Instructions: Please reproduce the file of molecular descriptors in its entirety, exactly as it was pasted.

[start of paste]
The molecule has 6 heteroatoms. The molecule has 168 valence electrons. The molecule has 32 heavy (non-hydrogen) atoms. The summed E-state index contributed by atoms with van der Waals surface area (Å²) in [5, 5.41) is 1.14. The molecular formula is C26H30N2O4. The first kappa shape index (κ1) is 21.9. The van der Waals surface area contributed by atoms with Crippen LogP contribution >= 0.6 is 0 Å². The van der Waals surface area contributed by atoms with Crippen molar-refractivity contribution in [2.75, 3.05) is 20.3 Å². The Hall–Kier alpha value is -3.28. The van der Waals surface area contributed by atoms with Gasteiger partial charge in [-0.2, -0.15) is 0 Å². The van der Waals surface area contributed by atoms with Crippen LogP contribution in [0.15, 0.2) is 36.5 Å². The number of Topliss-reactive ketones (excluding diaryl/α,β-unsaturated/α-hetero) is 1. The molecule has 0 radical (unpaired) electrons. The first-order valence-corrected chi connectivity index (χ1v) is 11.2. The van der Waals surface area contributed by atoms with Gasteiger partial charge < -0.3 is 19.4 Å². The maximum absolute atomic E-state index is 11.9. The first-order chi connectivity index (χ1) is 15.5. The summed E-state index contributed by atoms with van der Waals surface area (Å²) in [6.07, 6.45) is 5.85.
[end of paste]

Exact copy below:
The molecule has 6 heteroatoms. The molecule has 168 valence electrons. The molecule has 32 heavy (non-hydrogen) atoms. The summed E-state index contributed by atoms with van der Waals surface area (Å²) in [5, 5.41) is 1.14. The molecular formula is C26H30N2O4. The first kappa shape index (κ1) is 21.9. The van der Waals surface area contributed by atoms with Crippen LogP contribution >= 0.6 is 0 Å². The van der Waals surface area contributed by atoms with Crippen molar-refractivity contribution in [2.75, 3.05) is 20.3 Å². The Hall–Kier alpha value is -3.28. The van der Waals surface area contributed by atoms with Gasteiger partial charge in [-0.2, -0.15) is 0 Å². The van der Waals surface area contributed by atoms with Crippen LogP contribution in [0.15, 0.2) is 36.5 Å². The number of Topliss-reactive ketones (excluding diaryl/α,β-unsaturated/α-hetero) is 1. The molecule has 0 radical (unpaired) electrons. The first-order valence-corrected chi connectivity index (χ1v) is 11.2. The van der Waals surface area contributed by atoms with Gasteiger partial charge < -0.3 is 19.4 Å². The maximum absolute atomic E-state index is 11.9. The first-order chi connectivity index (χ1) is 15.5. The summed E-state index contributed by atoms with van der Waals surface area (Å²) in [6.07, 6.45) is 5.85.